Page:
The Morrison Government is rolling out extra measures to ensure people experiencing domestic, family and sexual violence know where to get help during the coronavirus pandemic.
The Help is Here campaign will include advertising across television, digital, social media, radio, magazines and newspapers as well as in shopping centres, hospitals and GP surgeries.
Minister for Women, Senator the Hon Marise Payne, and Minister for Families and Social Services, Senator the Hon Anne Ruston, said the campaign had two clear messages that help is here and tough times do not excuse tougher times at home.
“For many weeks, Australians have been heeding the Government’s call to stay at home to control the spread of COVID-19. However, for many women and children, home is not a safe place to be,” Minister Payne said.
“We want all Australians to know, including those at risk of using violence, there is free and confidential help available at all hours, every day.
“Support and advice is also available for family and friends of those experiencing domestic violence and abuse.”
The new awareness campaign to promote the two national helplines - 1800RESPECT and MensLine Australia - is part of the Morrison Government’s $150 million Domestic Violence Support Package to help support services meet demand during these unprecedented times.
Minister Ruston said the new campaign directs women and men to 1800RESPECT and MensLine, where they could talk directly and confidentially with trained counsellors via online chat or phone.
“The campaign also delivers the strong message that violence and abuse are never acceptable, no matter the circumstances,” Minister Ruston said.
“Increased stresses at a time like this are known and understandable but they are not an excuse for causing physical or psychological harm.
“It is important that both women and men know they can access help online and by phone at any time of the day or night.”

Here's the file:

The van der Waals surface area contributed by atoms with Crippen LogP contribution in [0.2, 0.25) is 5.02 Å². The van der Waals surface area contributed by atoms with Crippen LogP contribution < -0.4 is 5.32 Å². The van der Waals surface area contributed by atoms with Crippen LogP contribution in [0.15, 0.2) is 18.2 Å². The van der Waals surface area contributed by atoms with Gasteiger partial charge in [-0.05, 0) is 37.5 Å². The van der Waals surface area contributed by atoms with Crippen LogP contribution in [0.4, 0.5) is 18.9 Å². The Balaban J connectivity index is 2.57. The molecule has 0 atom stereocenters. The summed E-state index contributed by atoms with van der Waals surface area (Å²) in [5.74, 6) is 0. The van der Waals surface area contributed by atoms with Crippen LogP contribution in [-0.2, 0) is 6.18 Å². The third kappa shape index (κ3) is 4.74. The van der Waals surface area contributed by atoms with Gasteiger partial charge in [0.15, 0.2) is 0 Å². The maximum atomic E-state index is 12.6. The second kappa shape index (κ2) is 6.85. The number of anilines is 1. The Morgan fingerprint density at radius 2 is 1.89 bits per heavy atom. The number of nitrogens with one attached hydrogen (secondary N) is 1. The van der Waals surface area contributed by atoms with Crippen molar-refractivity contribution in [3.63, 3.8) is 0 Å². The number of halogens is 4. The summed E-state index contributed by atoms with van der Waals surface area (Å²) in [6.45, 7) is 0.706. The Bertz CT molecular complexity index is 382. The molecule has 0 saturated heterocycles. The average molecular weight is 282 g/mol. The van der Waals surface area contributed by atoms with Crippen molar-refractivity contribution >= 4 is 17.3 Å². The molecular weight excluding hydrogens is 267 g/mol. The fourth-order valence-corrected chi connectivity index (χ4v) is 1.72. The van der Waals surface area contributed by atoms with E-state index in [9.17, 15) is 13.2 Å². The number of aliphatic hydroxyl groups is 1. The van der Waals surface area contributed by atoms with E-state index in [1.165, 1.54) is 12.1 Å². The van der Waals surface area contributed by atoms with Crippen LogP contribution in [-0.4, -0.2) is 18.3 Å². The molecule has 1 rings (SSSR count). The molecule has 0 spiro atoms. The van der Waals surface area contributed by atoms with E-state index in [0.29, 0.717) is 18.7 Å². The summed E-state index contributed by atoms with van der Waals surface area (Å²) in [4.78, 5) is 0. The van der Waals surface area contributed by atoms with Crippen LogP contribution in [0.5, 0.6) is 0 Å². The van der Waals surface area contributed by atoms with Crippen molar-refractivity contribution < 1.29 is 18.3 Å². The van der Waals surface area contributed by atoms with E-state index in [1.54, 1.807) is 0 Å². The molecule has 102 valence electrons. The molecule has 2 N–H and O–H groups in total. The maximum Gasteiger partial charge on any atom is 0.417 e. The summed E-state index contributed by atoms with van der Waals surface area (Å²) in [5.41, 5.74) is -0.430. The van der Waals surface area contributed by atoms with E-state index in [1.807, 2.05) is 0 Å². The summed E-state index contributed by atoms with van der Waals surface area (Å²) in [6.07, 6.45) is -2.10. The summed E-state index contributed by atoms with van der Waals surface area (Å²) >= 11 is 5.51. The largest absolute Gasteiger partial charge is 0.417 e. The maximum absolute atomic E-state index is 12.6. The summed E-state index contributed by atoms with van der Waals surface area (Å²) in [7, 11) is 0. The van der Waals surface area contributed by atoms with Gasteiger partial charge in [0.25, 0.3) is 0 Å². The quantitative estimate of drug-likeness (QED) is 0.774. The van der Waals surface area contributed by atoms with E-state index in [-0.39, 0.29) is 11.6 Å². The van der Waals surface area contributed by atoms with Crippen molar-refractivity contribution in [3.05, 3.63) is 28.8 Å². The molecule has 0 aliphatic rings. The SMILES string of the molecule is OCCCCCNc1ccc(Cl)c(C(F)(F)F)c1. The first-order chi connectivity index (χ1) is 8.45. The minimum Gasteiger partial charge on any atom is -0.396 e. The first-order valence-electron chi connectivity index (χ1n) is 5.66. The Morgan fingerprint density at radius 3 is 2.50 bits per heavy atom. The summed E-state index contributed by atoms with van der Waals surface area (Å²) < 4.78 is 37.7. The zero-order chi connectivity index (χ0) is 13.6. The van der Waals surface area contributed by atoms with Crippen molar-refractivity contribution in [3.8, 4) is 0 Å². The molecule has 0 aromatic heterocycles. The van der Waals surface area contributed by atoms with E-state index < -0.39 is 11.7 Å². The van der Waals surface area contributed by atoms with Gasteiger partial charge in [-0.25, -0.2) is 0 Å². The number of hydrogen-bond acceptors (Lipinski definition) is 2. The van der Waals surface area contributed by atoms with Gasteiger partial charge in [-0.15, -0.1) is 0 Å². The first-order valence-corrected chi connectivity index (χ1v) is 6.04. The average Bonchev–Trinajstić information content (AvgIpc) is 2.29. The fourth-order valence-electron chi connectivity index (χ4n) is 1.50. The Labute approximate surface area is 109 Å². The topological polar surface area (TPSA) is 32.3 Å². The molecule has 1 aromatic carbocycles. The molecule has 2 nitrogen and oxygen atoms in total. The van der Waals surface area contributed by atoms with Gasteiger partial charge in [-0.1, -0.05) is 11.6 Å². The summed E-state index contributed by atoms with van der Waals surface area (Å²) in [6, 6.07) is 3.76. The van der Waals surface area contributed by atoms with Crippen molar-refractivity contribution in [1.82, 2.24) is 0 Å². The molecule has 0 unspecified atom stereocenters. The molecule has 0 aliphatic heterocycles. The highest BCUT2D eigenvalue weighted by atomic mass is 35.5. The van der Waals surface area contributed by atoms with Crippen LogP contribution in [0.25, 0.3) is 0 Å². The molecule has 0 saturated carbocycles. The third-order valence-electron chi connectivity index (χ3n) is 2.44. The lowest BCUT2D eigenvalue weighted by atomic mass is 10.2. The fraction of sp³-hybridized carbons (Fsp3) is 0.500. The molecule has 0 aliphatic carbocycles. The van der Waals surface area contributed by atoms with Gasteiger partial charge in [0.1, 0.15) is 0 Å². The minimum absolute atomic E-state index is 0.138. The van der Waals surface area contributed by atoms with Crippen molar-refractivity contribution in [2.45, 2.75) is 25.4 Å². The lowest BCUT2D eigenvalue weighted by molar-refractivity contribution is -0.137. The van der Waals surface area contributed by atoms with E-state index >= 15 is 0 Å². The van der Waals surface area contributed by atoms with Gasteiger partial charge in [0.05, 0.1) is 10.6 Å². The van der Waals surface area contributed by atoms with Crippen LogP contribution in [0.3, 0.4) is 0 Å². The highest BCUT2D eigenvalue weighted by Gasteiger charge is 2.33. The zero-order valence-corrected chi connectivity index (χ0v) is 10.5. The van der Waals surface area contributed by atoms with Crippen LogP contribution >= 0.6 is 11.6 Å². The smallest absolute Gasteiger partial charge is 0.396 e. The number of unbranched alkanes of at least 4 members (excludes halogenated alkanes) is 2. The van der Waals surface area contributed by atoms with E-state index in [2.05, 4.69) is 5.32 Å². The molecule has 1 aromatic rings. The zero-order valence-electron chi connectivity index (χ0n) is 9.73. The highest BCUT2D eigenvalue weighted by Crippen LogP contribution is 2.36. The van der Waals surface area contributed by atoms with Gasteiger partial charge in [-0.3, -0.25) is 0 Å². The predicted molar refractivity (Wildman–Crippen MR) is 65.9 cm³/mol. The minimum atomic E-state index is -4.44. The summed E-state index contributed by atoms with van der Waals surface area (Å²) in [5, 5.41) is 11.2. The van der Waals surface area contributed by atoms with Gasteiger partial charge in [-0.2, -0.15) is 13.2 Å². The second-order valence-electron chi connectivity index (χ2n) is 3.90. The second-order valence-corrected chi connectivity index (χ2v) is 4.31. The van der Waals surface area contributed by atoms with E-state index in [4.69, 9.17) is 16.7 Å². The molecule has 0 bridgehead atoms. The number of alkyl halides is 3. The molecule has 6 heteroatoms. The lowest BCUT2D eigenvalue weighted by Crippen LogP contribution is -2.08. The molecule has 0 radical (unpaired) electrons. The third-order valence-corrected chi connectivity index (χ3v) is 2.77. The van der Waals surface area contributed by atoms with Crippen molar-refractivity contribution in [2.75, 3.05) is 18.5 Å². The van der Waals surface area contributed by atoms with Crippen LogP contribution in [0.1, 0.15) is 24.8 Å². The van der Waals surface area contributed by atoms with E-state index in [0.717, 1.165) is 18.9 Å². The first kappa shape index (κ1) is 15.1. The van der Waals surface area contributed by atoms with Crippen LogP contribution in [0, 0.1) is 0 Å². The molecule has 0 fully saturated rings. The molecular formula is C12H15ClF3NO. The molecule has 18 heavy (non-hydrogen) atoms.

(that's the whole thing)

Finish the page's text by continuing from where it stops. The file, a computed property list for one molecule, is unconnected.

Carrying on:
Since the Coronavirus pandemic began more than 15 per cent of contacts for MensLine Australia have been COVID-19 specific while 1800RESPECT has seen an 11 per cent increase in people accessing support when compared with the same time last year.
1800RESPECT national partner manager Melonie Sheehan said the helpline typically received more approaches for help during natural disaster, when a high-profile case of domestic abuse was reported in the media or major events such as this pandemic.
“In particular, we have seen a shift in how and when people contact us,” Ms Sheehan said.
“More people are calling the service in the very late hours, closer to midnight and we have also seen an increase in people contacting us via webchat as this may be when and how people feel more comfortable or safer to seek support.”
On the Line chief executive Samantha Fredericks said between February and March the organisation’s MensLine service had seen a 34 per cent increase in callers who reported family violence concerns.
“We want men to understand they can reach out for help before a situation escalates,” Ms Fredericks said.
“Seeking support and advice for emotional health and relationship concerns now and at any time is so important.”
Further information is available at www.australia.gov.au/dvsupport
These national services are available and accessible to all people located in Australia, including Aboriginal and Torres Strat Islander people, culturally and linguistically diverse communities, including those on temporary visas, as well as people with disability.